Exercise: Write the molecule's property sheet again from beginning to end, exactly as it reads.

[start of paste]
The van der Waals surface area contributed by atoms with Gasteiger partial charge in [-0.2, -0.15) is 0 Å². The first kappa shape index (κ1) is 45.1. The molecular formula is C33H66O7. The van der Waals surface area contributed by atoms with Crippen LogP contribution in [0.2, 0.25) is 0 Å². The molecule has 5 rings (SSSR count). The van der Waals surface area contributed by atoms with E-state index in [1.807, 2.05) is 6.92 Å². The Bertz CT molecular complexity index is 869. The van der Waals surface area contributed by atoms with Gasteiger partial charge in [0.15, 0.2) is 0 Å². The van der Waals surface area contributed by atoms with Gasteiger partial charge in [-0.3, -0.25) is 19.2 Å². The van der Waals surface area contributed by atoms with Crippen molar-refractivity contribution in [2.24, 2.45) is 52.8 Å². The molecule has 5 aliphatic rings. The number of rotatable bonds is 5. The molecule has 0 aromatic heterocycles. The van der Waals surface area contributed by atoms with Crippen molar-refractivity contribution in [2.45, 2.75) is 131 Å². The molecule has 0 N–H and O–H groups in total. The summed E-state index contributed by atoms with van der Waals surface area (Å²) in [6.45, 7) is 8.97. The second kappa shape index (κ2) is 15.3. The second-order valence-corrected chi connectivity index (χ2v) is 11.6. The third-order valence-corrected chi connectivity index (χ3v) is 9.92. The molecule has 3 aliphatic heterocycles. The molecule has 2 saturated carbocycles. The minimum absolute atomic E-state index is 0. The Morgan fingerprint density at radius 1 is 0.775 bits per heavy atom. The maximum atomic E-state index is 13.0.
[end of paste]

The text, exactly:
The van der Waals surface area contributed by atoms with Gasteiger partial charge in [-0.2, -0.15) is 0 Å². The first kappa shape index (κ1) is 45.1. The molecular formula is C33H66O7. The van der Waals surface area contributed by atoms with Crippen LogP contribution in [0.2, 0.25) is 0 Å². The molecule has 5 rings (SSSR count). The van der Waals surface area contributed by atoms with E-state index in [1.807, 2.05) is 6.92 Å². The Bertz CT molecular complexity index is 869. The van der Waals surface area contributed by atoms with Gasteiger partial charge in [0.15, 0.2) is 0 Å². The van der Waals surface area contributed by atoms with Gasteiger partial charge in [-0.3, -0.25) is 19.2 Å². The van der Waals surface area contributed by atoms with Crippen molar-refractivity contribution in [2.24, 2.45) is 52.8 Å². The molecule has 5 aliphatic rings. The number of rotatable bonds is 5. The molecule has 0 aromatic heterocycles. The van der Waals surface area contributed by atoms with Crippen molar-refractivity contribution in [2.45, 2.75) is 131 Å². The molecule has 0 N–H and O–H groups in total. The summed E-state index contributed by atoms with van der Waals surface area (Å²) in [6.45, 7) is 8.97. The second kappa shape index (κ2) is 15.3. The second-order valence-corrected chi connectivity index (χ2v) is 11.6. The third-order valence-corrected chi connectivity index (χ3v) is 9.92. The molecule has 3 aliphatic heterocycles. The molecule has 2 saturated carbocycles. The minimum absolute atomic E-state index is 0. The Morgan fingerprint density at radius 1 is 0.775 bits per heavy atom. The maximum atomic E-state index is 13.0.